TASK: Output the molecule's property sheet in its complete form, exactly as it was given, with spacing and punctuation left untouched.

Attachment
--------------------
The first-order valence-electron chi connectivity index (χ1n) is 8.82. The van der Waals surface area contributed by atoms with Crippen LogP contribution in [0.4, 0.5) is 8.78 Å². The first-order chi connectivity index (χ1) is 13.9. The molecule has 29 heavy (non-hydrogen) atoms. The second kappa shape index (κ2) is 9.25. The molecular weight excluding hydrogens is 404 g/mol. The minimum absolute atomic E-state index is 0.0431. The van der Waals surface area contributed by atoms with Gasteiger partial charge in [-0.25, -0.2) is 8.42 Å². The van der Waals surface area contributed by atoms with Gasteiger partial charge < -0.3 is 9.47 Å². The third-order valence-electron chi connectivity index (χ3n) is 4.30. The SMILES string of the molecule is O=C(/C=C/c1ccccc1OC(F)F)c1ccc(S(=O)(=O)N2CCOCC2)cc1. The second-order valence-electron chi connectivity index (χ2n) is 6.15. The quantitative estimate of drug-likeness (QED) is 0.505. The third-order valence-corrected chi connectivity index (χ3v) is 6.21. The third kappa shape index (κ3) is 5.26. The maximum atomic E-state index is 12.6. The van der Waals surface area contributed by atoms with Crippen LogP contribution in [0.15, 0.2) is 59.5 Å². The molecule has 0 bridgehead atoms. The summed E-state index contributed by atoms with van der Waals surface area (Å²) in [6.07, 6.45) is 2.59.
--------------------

The first-order valence-electron chi connectivity index (χ1n) is 8.82. The van der Waals surface area contributed by atoms with Crippen LogP contribution in [0.4, 0.5) is 8.78 Å². The first-order chi connectivity index (χ1) is 13.9. The molecule has 29 heavy (non-hydrogen) atoms. The second kappa shape index (κ2) is 9.25. The molecular weight excluding hydrogens is 404 g/mol. The minimum absolute atomic E-state index is 0.0431. The van der Waals surface area contributed by atoms with Gasteiger partial charge in [-0.25, -0.2) is 8.42 Å². The van der Waals surface area contributed by atoms with Gasteiger partial charge < -0.3 is 9.47 Å². The third-order valence-electron chi connectivity index (χ3n) is 4.30. The SMILES string of the molecule is O=C(/C=C/c1ccccc1OC(F)F)c1ccc(S(=O)(=O)N2CCOCC2)cc1. The second-order valence-electron chi connectivity index (χ2n) is 6.15. The quantitative estimate of drug-likeness (QED) is 0.505. The third-order valence-corrected chi connectivity index (χ3v) is 6.21. The third kappa shape index (κ3) is 5.26. The maximum atomic E-state index is 12.6. The van der Waals surface area contributed by atoms with Crippen LogP contribution in [0.15, 0.2) is 59.5 Å². The molecule has 0 bridgehead atoms. The summed E-state index contributed by atoms with van der Waals surface area (Å²) in [6.07, 6.45) is 2.59.